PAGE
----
This is the first collection in English of the extraordinary letters of one of the great writers of the twentieth century. Italy’s most important postwar novelist, Italo Calvino (1923-1985) achieved worldwide fame with such books as Cosmicomics, Invisible Cities, and If on a Winter’s Night a Traveler. But he was also an influential literary critic, an important literary editor, and a masterful letter writer whose correspondents included Umberto Eco, Primo Levi, Gore Vidal, Leonardo Sciascia, Natalia Ginzburg, Michelangelo Antonioni, Pier Paolo Pasolini, and Luciano Berio. This book includes a generous selection of about 650 letters, written between World War II and the end of Calvino’s life. Selected and introduced by Michael Wood, the letters are expertly rendered into English and annotated by well-known Calvino translator Martin McLaughlin.
The letters are filled with insights about Calvino’s writing and that of others; about Italian, American, English, and French literature; about literary criticism and literature in general; and about culture and politics. The book also provides a kind of autobiography, documenting Calvino’s Communism and his resignation from the party in 1957, his eye-opening trip to the United States in 1959-60, his move to Paris (where he lived from 1967 to 1980), and his trip to his birthplace in Cuba (where he met Che Guevara). Some lengthy letters amount almost to critical essays, while one is an appropriately brief defense of brevity, and there is an even shorter, reassuring note to his parents written on a scrap of paper while he and his brother were in hiding during the antifascist Resistance.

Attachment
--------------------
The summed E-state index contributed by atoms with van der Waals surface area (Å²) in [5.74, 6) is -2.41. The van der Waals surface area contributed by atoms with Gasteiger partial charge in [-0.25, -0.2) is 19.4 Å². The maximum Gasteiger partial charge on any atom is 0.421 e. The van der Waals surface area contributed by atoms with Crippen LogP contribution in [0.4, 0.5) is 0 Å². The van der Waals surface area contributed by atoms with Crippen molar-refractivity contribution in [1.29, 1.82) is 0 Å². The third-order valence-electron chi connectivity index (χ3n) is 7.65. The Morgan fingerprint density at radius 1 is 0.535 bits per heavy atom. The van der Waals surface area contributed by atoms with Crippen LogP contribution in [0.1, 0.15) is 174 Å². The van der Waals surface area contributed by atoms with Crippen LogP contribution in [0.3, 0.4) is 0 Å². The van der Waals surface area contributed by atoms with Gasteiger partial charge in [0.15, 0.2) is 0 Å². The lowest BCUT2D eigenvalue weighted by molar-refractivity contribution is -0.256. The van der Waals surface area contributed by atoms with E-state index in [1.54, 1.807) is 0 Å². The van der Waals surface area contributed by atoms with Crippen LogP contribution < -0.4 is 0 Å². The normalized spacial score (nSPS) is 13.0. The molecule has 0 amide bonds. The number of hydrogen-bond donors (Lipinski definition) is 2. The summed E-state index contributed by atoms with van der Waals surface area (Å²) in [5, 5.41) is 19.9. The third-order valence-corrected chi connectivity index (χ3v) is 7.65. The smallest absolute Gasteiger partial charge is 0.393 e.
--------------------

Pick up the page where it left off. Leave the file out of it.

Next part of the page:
This is a book that will fascinate and delight Calvino fans and anyone else interested in a remarkable portrait of a great writer at work.
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Superbly translated by Martin McLaughlin, these letters place Calvino in the larger frame of 20th-century Italy and provide a showcase for his refined and civil voice.Read Full Review of Italo Calvino: Letters, 1941-... | See more reviews from Guardian
Abridged by Michael Wood from a much larger Italian edition and translated by Martin McLaughlin, "Italo Calvino: Letters, 1941-1985" offers an atomized narrative of Calvino's life from his teenage years until his death.Read Full Review of Italo Calvino: Letters, 1941-... | See more reviews from WSJ online
It would be easy to make those letters sound vain and self-serving. Yet Calvino never pulls rank and often throws out reminders that he doesn’t think he, the author, should get the last word.Read Full Review of Italo Calvino: Letters, 1941-... | See more reviews from Financial Times
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